President Obama spoke last night before a packed Congress and global television audience as he delivered the State of the Union address. He certainly touched upon a lot of themes which drew applause from some and stares from others, but one of the platforms of his speech was a strong focus upon clean energy and related innovation.
Picking up on a theme U.S. Energy Secretary Steven Chu commented on late last year, President Obama called this our generation’s “Sputnik moment.” He was referring to a variety of areas of innovation including, besides clean energy, biomedical research and information technology. He highlighted how global competitors in these arenas, such as China, have already become home to the world’s largest private solar research facility, and the world’s fastest computer.
To drive clean energy and green technology innovation in the United States, Obama outlined in his speech some lofty goals designed to spark America’s green collar work force into action. These goals include breaking dependence upon oil with biofuels; becoming the first nation to have a million electric vehicles on the road by 2015; having 80 percent of America’s electricity come from clean energy sources by 2035; and, within 25 years, giving 80 percent of Americans access to high-speed rail.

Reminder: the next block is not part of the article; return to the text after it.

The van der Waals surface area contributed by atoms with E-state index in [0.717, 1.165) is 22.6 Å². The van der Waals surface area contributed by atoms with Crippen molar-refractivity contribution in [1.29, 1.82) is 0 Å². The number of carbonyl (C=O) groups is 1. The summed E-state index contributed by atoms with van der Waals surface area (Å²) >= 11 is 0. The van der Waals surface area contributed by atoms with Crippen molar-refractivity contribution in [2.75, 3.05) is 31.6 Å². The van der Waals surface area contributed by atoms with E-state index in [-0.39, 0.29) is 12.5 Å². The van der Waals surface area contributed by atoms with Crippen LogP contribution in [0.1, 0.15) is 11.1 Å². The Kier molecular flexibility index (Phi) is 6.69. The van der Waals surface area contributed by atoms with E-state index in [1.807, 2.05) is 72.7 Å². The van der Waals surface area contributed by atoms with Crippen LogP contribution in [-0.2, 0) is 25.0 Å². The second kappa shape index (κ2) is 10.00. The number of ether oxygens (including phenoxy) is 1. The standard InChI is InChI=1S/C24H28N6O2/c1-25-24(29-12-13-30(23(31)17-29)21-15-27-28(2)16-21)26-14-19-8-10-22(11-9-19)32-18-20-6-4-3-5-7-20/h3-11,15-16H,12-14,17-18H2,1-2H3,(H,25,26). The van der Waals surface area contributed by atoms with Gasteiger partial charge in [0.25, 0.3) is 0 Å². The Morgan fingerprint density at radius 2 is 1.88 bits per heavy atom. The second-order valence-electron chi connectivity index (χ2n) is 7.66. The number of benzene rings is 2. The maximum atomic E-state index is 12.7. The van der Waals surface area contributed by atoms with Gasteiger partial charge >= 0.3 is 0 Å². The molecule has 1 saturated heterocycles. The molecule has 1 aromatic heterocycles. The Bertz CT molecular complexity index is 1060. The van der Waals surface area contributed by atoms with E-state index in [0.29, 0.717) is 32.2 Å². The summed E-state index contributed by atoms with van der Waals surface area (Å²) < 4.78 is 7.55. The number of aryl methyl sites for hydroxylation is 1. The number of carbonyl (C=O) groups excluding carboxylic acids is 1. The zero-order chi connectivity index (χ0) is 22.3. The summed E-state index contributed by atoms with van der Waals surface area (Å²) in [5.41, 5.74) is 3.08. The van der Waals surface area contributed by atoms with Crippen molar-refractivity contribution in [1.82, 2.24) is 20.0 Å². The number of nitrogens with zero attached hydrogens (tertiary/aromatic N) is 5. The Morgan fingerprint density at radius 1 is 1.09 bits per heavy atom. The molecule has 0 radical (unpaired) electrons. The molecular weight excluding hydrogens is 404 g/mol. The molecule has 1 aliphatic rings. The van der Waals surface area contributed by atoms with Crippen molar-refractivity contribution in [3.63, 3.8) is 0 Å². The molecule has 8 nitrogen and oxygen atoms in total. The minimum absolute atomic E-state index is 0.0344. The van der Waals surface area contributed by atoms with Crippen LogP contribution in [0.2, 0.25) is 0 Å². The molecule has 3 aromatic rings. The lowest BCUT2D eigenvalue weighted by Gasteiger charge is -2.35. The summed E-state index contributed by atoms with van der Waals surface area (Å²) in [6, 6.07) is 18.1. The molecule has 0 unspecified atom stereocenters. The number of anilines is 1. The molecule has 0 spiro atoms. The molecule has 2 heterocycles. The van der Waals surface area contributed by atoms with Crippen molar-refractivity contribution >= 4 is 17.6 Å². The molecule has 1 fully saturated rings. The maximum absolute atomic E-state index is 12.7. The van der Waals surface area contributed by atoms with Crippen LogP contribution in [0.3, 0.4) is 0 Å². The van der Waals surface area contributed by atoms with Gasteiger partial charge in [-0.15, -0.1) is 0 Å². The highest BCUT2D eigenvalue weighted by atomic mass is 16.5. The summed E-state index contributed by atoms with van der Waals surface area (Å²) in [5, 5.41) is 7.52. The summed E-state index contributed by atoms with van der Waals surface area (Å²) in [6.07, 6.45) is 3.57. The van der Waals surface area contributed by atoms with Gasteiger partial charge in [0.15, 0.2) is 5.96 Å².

In regards to the definition of what exactly clean energy is, which is a sticking point for many, Obama cast a wide net by saying “some folks want wind and solar. Others want nuclear, clean coal and natural gas. To meet this goal, we will need them all — and I urge Democrats and Republicans to work together to make it happen.”
And to pay for all of this innovation, especially in the area of clean energy? The President said to “America’s scientists and engineers” that the government isn’t just handing out money, but rather funding “the Apollo projects of our time” that “focus on the hardest problems in clean energy.” He also called upon Congress to “eliminate the billions in taxpayer dollars we currently give to oil companies,” saying that “instead of subsidizing yesterday’s energy, let’s invest in tomorrow’s.”